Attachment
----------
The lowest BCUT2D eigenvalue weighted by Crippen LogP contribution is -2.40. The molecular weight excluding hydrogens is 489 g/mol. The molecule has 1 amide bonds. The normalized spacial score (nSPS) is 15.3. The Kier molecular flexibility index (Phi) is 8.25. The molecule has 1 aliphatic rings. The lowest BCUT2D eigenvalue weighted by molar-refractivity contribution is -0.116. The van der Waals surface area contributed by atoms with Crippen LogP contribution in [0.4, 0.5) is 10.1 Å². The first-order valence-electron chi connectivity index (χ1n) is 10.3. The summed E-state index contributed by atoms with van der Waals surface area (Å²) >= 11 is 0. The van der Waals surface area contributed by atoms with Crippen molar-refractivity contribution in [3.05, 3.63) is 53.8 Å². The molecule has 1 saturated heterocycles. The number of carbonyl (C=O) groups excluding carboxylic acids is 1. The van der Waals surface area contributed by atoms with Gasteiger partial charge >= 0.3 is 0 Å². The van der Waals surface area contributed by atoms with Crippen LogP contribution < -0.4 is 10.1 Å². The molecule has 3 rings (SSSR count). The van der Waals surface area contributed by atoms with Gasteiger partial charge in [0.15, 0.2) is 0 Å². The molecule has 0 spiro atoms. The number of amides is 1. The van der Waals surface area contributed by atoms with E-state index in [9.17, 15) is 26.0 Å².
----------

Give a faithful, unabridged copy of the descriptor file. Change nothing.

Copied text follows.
The lowest BCUT2D eigenvalue weighted by Crippen LogP contribution is -2.40. The molecular weight excluding hydrogens is 489 g/mol. The molecule has 1 amide bonds. The normalized spacial score (nSPS) is 15.3. The Kier molecular flexibility index (Phi) is 8.25. The molecule has 1 aliphatic rings. The lowest BCUT2D eigenvalue weighted by molar-refractivity contribution is -0.116. The van der Waals surface area contributed by atoms with Crippen LogP contribution in [0.4, 0.5) is 10.1 Å². The first-order valence-electron chi connectivity index (χ1n) is 10.3. The summed E-state index contributed by atoms with van der Waals surface area (Å²) >= 11 is 0. The van der Waals surface area contributed by atoms with Crippen molar-refractivity contribution in [3.05, 3.63) is 53.8 Å². The molecule has 1 saturated heterocycles. The number of carbonyl (C=O) groups excluding carboxylic acids is 1. The van der Waals surface area contributed by atoms with Gasteiger partial charge >= 0.3 is 0 Å². The van der Waals surface area contributed by atoms with Crippen LogP contribution < -0.4 is 10.1 Å². The molecule has 3 rings (SSSR count). The van der Waals surface area contributed by atoms with Gasteiger partial charge in [0.15, 0.2) is 0 Å². The molecule has 0 spiro atoms. The number of amides is 1. The van der Waals surface area contributed by atoms with E-state index in [9.17, 15) is 26.0 Å².